Our group project was exhibited as part of The Late Shows at The Star and Shadow Cinema; an event which sees cultural and historical venues across Newcastle open their doors late to the public and is one of my favourite events every year. We made five simple paper mache electronic instruments powered by light, for people to interact with in the daylight and with artificial lights when the sun had gone down.
Inspiration / Making
Our initial ideas centred around hidden, shadowy spaces – the culvert and river running under the cinema and the shadows cast by the different layers of city architecture, the metro bridge, the valley below the cinema.
Our first proposal for a piece was to play a soundscape in one room that was generated by the shadows cast in another room, but we realised that all interaction would not only be passive, but completely un-readable from any part of the piece, the sounds could well have been prerecorded. In that realisation we moved our ideas forward and morphed them into the work as it is, touching on designs that included wall-mounted telescopes, cats eyes in doors and larger scale outdoor sculptures. We showed each other concept sketches and this was the main method of fine tuning our design idea. I put forward that of all our ideas, the telescope would be a way of making a piece that was realistic to build and transport in a short space of time and we began to construct our paper mache cones.
We agreed as a group that we wanted to keep the objects white on the outside and incorporate the circuits without hiding them away (the latter a more practical decision rather than an aesthetic one) but we decided to paint each one with a colour inside and contrasting colour on the rims. They have a strange resemblance to many things due to their shape and simplicity – telescopes, horns, megaphones, ear trumpets, bone flutes, etc, and I think it’s their strength that people can associate them with multiple things.
When testing out the objects that were initially made to be secured to a wall or table, we found that they were much more satisfying objects to handle than to look at so decided to make them into individual instruments playing their own solar powered tone and completely self contained. When playing around with different kinds of solar panels and different sized buzzers, we decided to use a mixture of buzzers and solar panels so each object would have a unique tone. We intended also to create one or two with a chirping sound, using a slightly more complicated circuit, however we couldn’t construct a working circuit in time so decided to keep to the drones.
We tackled the task of making sure people knew they could interact with our instruments by taking inspiration from Open Form and in particular artist Zofia Kulik. She would often photograph herself interacting with sculptural objects (often cones), and we thought this would make an interesting aesthetic statement to photograph ourselves using the cones as telescopes and megaphones as an invitation for the visitors to do the same. We took these images on the grassy area in front of the cinema, printed them onto A1 acetate and hung them in front of the window to let the light through and blend them into the surroundings, as though we were performing there ourselves.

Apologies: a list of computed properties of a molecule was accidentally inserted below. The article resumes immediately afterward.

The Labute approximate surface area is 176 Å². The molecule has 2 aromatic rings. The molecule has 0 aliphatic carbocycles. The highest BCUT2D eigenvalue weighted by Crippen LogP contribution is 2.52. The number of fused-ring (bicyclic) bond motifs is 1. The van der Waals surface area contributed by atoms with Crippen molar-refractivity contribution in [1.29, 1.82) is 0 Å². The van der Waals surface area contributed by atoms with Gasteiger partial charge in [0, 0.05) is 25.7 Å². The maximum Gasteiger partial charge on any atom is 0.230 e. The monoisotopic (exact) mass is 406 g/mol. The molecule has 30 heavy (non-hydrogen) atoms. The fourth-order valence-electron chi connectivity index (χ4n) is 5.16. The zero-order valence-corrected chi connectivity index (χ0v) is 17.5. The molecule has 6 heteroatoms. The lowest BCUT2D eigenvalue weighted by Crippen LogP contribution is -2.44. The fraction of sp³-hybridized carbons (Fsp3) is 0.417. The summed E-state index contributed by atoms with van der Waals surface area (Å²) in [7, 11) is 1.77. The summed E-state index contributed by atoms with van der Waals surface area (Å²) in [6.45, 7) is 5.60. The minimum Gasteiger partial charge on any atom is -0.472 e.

Event and Response
The most exciting thing for me was seeing how the instruments changed throughout the night as the light faded and the crowd changed. Initially they were very loud, emitting a constant drone (apart from when placed panel-down) from the daylight. We had the artificial lights on too, but they didn’t have much impact at all. In fact, in the daytime they just served as more sculptural elements I think, highlighting the objects on the table but not serving much function in terms of sound. Children came and enjoyed playing with them, understanding immediately that they should pick them up and look through, listen through or shout through them. One problem was that because the circuits inside were very exposed, one child put his hand into one and pulled a component out of place, which we didn’t manage to fix. A couple of people remarked that it was nice to be able to see the circuits, but perhaps there is a design that would ensure that the circuits were more protected, and I think we’d work on that more if we did the project again or pushed the idea further. The choices of colours and paper mache / handmade aesthetic I think is one of the things that made them appealing to interact with – people wanted to pick them and were very playful with them. At night the atmosphere changed a lot – people were more willing to take the objects out of the space and use different light sources including another group’s projector to play them with. They became much quieter, intimate objects when the sun went down because they only made noises when held very close to the LED light sources.
People gave positive feedback, remarking that they were interesting and that it was a nice idea to be able to listen to the light. People played with them in surprising ways too, using them in combination with each other, muting them like a trumpet and even taking them over to another group’s work that featured a microphone to use them together which was exciting. There were a couple of points where I felt like people didn’t want to pick up the objects so I picked them up and demonstrated them, chatting about what they do and how they work. I spoke with lots of people who asked questions about them and it was really great to be able to be near the work for most of the night to talk about it with visitors.
In future I think I’d be really keen to develop this idea, perhaps by experimenting with shape and size and even filling a room full of them. It felt like a really good learning experience to work in our group, I’m really proud of what we achieved and pleased I got to push myself to collaborate with new people and make an interactive electronic artwork.